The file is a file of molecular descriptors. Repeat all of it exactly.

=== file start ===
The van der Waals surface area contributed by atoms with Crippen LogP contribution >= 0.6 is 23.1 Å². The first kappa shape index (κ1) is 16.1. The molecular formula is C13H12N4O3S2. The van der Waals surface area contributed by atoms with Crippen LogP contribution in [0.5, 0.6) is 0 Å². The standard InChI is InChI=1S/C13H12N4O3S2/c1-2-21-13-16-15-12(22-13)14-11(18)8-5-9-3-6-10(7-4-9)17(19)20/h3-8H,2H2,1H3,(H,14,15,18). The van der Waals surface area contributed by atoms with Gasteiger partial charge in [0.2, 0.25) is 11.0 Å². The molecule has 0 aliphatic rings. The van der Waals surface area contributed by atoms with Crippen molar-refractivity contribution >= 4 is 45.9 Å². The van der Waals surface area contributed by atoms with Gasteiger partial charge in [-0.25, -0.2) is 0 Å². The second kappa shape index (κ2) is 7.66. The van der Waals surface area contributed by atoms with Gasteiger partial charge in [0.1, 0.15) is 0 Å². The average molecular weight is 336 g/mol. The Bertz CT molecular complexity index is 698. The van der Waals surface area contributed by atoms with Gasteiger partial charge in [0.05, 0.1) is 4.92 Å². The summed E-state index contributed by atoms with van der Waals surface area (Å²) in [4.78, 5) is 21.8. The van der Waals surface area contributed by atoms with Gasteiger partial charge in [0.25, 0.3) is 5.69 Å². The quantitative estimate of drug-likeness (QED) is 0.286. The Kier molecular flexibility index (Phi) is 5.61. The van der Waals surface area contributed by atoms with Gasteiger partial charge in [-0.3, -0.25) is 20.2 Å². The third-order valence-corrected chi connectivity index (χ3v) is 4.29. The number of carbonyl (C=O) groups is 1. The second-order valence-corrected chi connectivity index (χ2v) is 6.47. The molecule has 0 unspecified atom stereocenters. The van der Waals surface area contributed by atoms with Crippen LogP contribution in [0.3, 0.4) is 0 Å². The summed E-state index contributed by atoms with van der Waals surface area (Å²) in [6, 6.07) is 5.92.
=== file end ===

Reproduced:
The van der Waals surface area contributed by atoms with Crippen LogP contribution >= 0.6 is 23.1 Å². The first kappa shape index (κ1) is 16.1. The molecular formula is C13H12N4O3S2. The van der Waals surface area contributed by atoms with Crippen LogP contribution in [0.5, 0.6) is 0 Å². The standard InChI is InChI=1S/C13H12N4O3S2/c1-2-21-13-16-15-12(22-13)14-11(18)8-5-9-3-6-10(7-4-9)17(19)20/h3-8H,2H2,1H3,(H,14,15,18). The van der Waals surface area contributed by atoms with Gasteiger partial charge in [0.2, 0.25) is 11.0 Å². The molecule has 0 aliphatic rings. The van der Waals surface area contributed by atoms with Crippen molar-refractivity contribution >= 4 is 45.9 Å². The van der Waals surface area contributed by atoms with Gasteiger partial charge in [-0.25, -0.2) is 0 Å². The second kappa shape index (κ2) is 7.66. The van der Waals surface area contributed by atoms with Gasteiger partial charge in [0.1, 0.15) is 0 Å². The average molecular weight is 336 g/mol. The Bertz CT molecular complexity index is 698. The van der Waals surface area contributed by atoms with Gasteiger partial charge in [0.05, 0.1) is 4.92 Å². The summed E-state index contributed by atoms with van der Waals surface area (Å²) in [4.78, 5) is 21.8. The van der Waals surface area contributed by atoms with Gasteiger partial charge in [0.25, 0.3) is 5.69 Å². The quantitative estimate of drug-likeness (QED) is 0.286. The Kier molecular flexibility index (Phi) is 5.61. The van der Waals surface area contributed by atoms with Gasteiger partial charge in [-0.3, -0.25) is 20.2 Å². The third-order valence-corrected chi connectivity index (χ3v) is 4.29. The number of carbonyl (C=O) groups is 1. The second-order valence-corrected chi connectivity index (χ2v) is 6.47. The molecule has 0 unspecified atom stereocenters. The van der Waals surface area contributed by atoms with Crippen LogP contribution in [0.3, 0.4) is 0 Å². The summed E-state index contributed by atoms with van der Waals surface area (Å²) in [6, 6.07) is 5.92.